Robert-Jacques Turgot And The French Revolution

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Register to read the introduction… Therefore, France lost his final chance of being dragged away from the fringe of national bankruptcy. Later on, newly appointed head of finances managed to embezzle large amounts from the American Independence war in which France was duped into. A series of unfortunate events regarding French economic decisions had pushed France onto a dangerous path that had made the radical reformation as French Revolution inevitable. The uneven taxation system mentioned above that partially contributed to the financial crisis had also led to a serious social turmoil. Before the French Revolution, French society was generally considered divided into three Estates, in which first and second Estates enjoyed most taxation privileges and owned legislative power of tax imposition, while the least wealthiest or the least powerful Estate, third Estate, composed of non nobletised wealthy people and the impoverished majority of peasants and workers, had the greatest burden of paying taxation to afford the King’s extravagant life and repay debts the unable monarchs owed. This arrangement had worked well in a feudal economy, but as this burden created by the unfair taxation …show more content…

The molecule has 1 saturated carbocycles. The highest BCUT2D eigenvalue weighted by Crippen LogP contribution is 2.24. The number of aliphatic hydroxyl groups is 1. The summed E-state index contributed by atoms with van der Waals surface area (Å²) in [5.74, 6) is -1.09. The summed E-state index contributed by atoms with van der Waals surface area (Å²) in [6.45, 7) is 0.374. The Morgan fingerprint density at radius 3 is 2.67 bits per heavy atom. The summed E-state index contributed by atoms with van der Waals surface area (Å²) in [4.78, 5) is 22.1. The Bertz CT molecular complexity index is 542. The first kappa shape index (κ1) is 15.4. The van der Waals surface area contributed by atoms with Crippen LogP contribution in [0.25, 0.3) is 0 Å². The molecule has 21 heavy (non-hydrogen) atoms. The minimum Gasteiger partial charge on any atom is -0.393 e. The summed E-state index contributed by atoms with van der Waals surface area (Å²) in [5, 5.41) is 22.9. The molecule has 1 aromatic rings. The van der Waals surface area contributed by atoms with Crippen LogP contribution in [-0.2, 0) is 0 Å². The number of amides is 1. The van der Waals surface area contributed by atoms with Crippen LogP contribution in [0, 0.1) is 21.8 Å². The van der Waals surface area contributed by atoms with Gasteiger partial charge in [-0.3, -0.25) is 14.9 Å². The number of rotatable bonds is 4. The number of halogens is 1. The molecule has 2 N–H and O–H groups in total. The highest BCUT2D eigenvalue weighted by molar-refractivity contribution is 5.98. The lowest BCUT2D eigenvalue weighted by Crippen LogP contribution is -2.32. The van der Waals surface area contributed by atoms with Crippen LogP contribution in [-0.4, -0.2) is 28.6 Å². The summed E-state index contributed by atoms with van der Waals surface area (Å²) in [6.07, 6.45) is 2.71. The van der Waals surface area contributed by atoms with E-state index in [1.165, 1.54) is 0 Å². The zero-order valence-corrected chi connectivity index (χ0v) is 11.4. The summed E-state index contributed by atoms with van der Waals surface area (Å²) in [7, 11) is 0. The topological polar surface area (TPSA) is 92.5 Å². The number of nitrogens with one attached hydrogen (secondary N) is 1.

The resentment of royal privileges caused by the inequality in the social structure became one of the driving forces behind the peasants’ revolt. Economical troubles reflected serious flaws in the French social pyramid, and the inability to change this situation revealed the incompetence of young King Louis XVI.The textbook described him as “combined in his person a strong attachment to the monarchy’s absolutist doctrine with an inability to find workable solutions to the financial crisis facing his government”. He was indecisive, easily influenced and even too weak to establish his royal authority in front of the nobelists. He was induced to make a deal with the American Revolution leader under the suggestion of his corrupted financial administrator, but was left even larger war debts and no colonial territories as promised (from the Podcast 6). He was right to support Turgot to implement his taxation reform but made a terrible mistake of forcing Turgot to resign only because of rumors about Turgot planning on a riot for his throne and his insecurity and lack of confidence for maintaining his crown. He could have used his royal power to establish policies to increase taxes paid by the nobility, but again, he was irresolute, defeated by the provincial parlements and controlled by his own wife, Marie Antoinette (textbook, P550). As a result, during the reign of Louis XVI, taxes were raised multiple times and without inefficient plan to resolve food shortage

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